Twitter is once again facing a major federal lawsuit for alleged employment law violations, this time for potentially violating the Americans with Disabilities Act (ADA). The lawsuit alleges that Elon Musk, the company’s new CEO, violated the law by suddenly requiring all employees to commit to 80-hour work weeks or accept severance, demanding an unreasonable amount of work without any accommodations. The suit also alleges an additional ADA violation by ending Twitter’s work from home policy without adequate explanation or notice.
What is the ADA?
The Americans with Disabilities Act is a law that protects the rights of disabled people in the United States, guaranteeing them access to public services and protecting their right to lawful employment. Among its many requirements, the ADA requires that employers make “reasonable accommodations” for disabled employees to ensure they can do their jobs. This may include, for example, permitting an employee to work from home, or obtaining assistive devices for blind or deaf employees.
What is Elon Musk Accused of Doing?
Only a few weeks after cutting nearly half of the employees at Twitter, the new CEO Elon Musk sent an email to all employees demanding they commit to working eighty hours a week without a change in salary or benefits. Employees who refused to consent to this dramatic increase in their work hours would instead be forced to accept three months’ severance and lose their positions at the company. Musk also suddenly ended the company’s work from home policy, requiring all employees to work in-person after several years of having most of its staff work from home.
Why is This Potentially Illegal?
The demand for employees to work an eighty-hour work week is potentially illegal under the ADA because it fails to consider the health of its employees. Many disabled employees may struggle to even meet a normal 40-hour work week, while an 80-hour week could be quite literally life threatening. In addition, the demand for people to come back to the office after working from home for so long is unreasonable for many employees, who may have disabilities that make coming into the office physically difficult or potentially dangerous, such as people suffering from Long COVID.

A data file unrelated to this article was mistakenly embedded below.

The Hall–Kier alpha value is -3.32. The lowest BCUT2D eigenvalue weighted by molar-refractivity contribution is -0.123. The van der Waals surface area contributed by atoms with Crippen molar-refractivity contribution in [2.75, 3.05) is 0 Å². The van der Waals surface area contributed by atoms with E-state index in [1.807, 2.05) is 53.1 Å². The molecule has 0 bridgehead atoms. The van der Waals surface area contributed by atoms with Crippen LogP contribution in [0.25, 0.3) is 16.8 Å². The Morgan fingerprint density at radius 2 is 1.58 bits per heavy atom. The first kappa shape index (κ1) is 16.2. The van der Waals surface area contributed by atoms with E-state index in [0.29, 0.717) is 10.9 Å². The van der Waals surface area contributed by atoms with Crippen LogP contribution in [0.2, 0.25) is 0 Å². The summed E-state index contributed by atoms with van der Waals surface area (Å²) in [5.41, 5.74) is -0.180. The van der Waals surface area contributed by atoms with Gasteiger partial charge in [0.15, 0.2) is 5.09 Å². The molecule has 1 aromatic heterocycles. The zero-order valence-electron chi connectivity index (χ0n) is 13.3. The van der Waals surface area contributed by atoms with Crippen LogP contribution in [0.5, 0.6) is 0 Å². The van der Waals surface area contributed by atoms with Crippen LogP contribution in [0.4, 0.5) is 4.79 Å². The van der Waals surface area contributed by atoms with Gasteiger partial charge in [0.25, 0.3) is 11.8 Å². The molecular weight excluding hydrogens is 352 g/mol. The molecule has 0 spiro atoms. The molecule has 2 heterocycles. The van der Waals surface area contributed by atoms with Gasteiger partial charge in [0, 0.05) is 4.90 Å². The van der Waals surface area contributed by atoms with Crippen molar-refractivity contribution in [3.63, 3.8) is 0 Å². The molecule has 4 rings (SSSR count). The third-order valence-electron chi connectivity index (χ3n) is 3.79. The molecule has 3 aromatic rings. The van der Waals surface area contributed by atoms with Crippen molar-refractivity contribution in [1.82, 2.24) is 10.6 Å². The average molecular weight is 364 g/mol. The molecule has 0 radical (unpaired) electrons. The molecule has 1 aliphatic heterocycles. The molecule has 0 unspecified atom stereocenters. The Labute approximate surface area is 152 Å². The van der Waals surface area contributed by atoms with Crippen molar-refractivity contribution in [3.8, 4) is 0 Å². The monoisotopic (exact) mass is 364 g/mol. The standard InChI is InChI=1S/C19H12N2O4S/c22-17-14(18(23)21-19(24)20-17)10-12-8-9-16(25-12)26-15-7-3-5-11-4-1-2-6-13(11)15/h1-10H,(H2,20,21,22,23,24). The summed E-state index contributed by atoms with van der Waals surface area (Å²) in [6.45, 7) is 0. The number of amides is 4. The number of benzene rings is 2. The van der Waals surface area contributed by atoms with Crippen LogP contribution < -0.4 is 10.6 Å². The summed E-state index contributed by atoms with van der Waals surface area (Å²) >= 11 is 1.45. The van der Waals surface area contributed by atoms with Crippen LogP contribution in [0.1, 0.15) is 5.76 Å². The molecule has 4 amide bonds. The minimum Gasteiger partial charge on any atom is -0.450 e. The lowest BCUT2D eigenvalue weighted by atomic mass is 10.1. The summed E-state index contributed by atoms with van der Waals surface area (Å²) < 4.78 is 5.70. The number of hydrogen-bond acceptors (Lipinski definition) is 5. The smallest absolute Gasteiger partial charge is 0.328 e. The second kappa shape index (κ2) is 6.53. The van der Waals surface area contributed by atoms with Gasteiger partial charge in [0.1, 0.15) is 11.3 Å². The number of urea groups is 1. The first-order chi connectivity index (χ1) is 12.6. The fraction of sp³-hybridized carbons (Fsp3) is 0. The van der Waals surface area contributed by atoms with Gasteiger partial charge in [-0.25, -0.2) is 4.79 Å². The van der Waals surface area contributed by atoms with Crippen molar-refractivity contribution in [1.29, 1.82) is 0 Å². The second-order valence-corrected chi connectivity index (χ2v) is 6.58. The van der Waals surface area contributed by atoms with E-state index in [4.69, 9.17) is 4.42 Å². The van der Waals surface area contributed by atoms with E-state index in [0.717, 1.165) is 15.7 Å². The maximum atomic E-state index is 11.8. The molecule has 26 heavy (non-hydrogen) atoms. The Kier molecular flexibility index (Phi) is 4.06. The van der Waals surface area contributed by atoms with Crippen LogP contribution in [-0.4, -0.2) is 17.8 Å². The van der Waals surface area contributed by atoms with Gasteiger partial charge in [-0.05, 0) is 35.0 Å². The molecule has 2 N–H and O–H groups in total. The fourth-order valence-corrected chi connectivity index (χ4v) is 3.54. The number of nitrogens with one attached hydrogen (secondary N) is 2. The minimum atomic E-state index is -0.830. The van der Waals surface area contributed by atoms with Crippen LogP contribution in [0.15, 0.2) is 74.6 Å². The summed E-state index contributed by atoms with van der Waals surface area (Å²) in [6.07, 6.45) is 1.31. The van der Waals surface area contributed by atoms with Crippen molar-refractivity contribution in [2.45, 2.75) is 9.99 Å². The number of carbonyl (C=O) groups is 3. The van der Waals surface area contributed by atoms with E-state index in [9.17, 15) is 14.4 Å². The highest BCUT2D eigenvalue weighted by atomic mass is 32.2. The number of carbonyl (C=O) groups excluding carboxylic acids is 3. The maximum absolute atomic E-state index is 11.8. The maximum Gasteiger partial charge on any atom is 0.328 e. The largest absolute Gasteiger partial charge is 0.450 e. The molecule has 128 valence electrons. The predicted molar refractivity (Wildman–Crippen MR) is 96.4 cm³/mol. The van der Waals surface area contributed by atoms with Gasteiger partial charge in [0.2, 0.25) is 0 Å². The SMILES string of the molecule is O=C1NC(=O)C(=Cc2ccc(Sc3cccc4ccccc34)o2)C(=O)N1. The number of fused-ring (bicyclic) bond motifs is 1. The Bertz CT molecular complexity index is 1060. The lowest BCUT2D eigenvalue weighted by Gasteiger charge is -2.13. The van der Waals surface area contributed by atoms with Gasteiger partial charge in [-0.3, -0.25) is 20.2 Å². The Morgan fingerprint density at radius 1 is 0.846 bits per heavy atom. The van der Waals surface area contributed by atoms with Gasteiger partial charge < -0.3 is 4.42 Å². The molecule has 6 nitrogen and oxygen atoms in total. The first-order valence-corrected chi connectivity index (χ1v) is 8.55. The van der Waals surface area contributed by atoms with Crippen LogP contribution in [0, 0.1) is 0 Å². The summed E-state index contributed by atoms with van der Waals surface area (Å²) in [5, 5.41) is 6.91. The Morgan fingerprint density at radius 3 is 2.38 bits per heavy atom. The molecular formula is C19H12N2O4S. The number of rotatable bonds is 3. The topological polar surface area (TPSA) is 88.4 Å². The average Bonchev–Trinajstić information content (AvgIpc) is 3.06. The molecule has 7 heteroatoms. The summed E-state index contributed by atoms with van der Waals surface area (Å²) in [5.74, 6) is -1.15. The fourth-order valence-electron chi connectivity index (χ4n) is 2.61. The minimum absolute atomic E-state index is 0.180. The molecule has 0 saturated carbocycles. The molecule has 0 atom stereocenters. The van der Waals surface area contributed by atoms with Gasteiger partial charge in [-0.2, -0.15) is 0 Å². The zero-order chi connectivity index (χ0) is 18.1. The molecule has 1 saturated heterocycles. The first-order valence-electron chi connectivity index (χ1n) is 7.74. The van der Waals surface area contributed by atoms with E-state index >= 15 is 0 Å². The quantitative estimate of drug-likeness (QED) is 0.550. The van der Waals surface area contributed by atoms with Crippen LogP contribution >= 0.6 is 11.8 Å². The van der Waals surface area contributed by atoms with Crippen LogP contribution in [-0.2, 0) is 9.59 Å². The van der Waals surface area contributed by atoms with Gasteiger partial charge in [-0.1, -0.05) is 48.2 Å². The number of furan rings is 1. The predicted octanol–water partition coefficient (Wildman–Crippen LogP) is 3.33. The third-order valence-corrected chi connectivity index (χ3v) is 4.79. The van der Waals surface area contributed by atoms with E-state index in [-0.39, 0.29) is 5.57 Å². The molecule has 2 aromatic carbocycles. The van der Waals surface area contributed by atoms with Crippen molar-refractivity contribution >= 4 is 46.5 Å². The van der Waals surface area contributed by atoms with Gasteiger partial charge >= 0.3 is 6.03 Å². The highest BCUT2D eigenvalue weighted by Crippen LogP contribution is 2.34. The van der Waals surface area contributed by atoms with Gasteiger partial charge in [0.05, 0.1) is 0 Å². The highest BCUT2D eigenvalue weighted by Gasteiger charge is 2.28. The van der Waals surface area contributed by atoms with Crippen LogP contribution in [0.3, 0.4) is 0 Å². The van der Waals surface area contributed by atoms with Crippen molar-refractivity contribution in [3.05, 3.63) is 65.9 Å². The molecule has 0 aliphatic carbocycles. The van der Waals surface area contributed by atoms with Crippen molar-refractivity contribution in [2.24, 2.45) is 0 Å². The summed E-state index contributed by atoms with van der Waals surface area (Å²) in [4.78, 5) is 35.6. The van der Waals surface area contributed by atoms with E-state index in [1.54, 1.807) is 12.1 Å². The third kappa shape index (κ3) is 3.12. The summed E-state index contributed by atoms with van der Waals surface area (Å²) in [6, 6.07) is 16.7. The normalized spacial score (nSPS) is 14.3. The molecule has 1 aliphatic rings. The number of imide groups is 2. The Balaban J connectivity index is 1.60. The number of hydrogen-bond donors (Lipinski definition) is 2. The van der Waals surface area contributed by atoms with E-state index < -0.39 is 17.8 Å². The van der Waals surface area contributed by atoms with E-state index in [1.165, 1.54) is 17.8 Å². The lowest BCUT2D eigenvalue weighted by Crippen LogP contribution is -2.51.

What Are the Potential Legal Issues Involved?
The biggest problem is that there is little legal precedent about whether working remotely qualifies as a “reasonable accommodation” under the ADA. This means that it is uncertain whether the courts will rule against Twitter for forcing employees to come back to the office, as it is unclear whether it will be considered an ADA violation. However, it is worth noting that the Equal Employment Opportunity Commission (EEOC) issued guidance in 2020 that said remote work could be considered a reasonable accommodation if it did not cause an “undue burden” to the employer.
Steven Mitchell Sack, the Employee’s Lawyer, is a New York employment lawyer with more than 41 years’ experience handling the many aspects of employment law. His new book, “Fired!: Protect Your Rights & FIGHT BACK If You’re Terminated, Laid Off, Downsized, Restructured, Forced to Resign or Quit,” is available in hardback, and contains valuable advice on dealing with employment and labor law issues. To purchase the book, feel free to contact Steven Sack at 917-371-8000 or visit the website at legalstratpub.com. To inquire about a legal matter, please feel free to contact attorney Steven Sack at 917-371-8000 or firstname.lastname@example.org.